Tasmin Little plays Vivaldi and Bach with the Orchestra of the Swan

Bradshaw Hall, Royal Birmingham Conservatoire ****
Forget call-centres keeping you on hold while you listen to endless loops of a few seconds of Vivaldi's Four Seasons, continually interrupted by reminders of how important your call is. This poor benighted work is actually a masterpiece of musical pictorialism, and Wednesday's performance from Tasmin Little and the joyously fresh-sounding Orchestra of the Swan brought it up shiny and new.
This was a wonderful collaboration between Little and OOTS, led by David le Page (whom I've heard deliver an equally treasurable account as soloist with the orchestra); there was so much listening going on across the desks, such an empathy all round, and such imaginative colourings, including drunken groping for the right notes in Autumn, and a slapping Bartok pizzicato from the lower strings in the same concerto's finale.
David Ponsford provided piquant harpsichord support (hurrah! many years ago I berated this orchestra for presenting a baroque programme without this vital element), and Nick Stringfellow was an absolutely fizzing cello collaborator with Little's enthusiastic delivery.
We had begun with Vivaldi's Concerto Grosso in D minor, a run-of-the-mill work full of the composer's fingerprints which came to such triumphant fruition in the Seasons, but nevertheless delivered with fluency and elegance under le Page's inspiring direction.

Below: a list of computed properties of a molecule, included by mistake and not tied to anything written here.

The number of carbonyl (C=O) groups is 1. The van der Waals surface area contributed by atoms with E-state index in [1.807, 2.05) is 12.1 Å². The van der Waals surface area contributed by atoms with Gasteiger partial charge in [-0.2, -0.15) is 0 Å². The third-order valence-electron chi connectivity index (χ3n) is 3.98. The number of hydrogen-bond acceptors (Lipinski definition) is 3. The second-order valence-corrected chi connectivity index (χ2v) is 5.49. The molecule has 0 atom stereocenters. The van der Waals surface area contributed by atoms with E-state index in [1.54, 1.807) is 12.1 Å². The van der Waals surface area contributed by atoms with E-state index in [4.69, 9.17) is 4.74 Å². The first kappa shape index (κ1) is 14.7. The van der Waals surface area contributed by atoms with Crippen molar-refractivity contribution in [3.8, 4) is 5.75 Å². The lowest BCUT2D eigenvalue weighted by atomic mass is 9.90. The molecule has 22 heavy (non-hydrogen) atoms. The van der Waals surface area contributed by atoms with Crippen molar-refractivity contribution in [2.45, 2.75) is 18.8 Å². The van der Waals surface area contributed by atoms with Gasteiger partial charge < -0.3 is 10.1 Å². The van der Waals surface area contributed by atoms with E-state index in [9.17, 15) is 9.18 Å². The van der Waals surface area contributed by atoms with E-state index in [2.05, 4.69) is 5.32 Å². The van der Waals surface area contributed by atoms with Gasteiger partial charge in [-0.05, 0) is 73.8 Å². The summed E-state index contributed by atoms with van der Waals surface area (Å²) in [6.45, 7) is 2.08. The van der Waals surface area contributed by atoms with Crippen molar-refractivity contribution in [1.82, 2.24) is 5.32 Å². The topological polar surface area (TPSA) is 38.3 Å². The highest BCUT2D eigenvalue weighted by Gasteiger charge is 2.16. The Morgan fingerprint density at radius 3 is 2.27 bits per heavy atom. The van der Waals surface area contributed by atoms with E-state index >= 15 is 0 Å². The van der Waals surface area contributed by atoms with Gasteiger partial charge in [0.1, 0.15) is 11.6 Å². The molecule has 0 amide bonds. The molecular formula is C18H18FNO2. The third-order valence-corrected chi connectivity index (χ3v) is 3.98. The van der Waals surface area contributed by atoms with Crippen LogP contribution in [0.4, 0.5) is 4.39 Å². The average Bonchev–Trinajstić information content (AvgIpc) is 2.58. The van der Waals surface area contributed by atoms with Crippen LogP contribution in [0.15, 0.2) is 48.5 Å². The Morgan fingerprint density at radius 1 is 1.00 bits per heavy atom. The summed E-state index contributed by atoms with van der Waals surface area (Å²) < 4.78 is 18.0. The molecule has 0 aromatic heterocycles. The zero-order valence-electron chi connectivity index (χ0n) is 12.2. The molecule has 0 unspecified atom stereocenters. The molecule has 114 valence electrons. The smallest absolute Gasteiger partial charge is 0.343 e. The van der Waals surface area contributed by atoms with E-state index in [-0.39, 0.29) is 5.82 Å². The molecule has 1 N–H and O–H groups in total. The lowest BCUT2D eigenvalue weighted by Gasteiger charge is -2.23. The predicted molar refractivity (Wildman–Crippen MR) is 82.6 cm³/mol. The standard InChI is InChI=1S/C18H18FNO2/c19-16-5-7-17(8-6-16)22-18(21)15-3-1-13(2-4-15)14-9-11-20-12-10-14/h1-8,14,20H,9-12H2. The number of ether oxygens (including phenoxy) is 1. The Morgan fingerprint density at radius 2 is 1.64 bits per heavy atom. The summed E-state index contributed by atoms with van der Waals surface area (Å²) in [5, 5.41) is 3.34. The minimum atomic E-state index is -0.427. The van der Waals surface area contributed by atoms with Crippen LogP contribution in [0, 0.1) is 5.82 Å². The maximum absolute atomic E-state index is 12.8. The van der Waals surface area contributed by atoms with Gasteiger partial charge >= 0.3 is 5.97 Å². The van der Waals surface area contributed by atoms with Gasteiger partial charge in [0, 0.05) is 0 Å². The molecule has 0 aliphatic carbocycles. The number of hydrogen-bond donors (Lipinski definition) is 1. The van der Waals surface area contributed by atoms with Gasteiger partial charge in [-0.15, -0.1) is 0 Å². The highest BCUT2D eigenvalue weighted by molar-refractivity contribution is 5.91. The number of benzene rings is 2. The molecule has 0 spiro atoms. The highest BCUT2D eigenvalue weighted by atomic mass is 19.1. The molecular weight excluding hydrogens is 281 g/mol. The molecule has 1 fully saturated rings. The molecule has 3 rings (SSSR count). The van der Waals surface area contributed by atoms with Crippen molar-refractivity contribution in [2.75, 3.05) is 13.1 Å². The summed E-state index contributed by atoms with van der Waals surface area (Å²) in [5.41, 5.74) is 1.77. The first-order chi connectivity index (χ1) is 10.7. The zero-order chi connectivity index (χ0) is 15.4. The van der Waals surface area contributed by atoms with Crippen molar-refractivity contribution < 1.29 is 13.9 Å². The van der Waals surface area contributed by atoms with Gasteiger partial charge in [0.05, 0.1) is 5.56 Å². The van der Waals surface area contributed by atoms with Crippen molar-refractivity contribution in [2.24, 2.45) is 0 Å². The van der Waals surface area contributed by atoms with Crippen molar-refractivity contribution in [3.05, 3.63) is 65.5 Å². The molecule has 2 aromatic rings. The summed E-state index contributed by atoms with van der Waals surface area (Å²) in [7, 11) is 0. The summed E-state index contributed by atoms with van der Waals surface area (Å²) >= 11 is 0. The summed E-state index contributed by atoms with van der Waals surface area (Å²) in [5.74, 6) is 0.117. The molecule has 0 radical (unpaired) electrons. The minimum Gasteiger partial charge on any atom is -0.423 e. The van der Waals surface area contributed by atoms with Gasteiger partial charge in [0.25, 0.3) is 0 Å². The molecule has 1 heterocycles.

He and Little were almost conjoined twins in the exhilarating Bach Double Concerto, their lines alert and interweaving, and matched by an equally attentive orchestra. No muesli-and-sandals banishment of vibrato here. Where necessary, its employment was totally appropriate.
Tasmin Little directed a devoted reading of Arvo Part's Fratres, its grave austerity drawing the most convincing listening and rapport between all the players, the expertise of the soloist, whether string-crossing or floating ethereal harmonics, totally at the service of this glum score.
And OOTS continued its policy of featuring a premiere from Royal Birmingham Conservatoire composition students. Victoria Benito's This is only a Work of Fiction (like her flip biography) makes huge demands on the 17 players -- stratospheric entries almost beyond the aural spectrum, pizzicato tremolandi where you either go for the pitch or for the effect, only rare excursions into rhythmic life. The performers might be better rewarded were this to be developed into a broader canvas.
Christopher Morley

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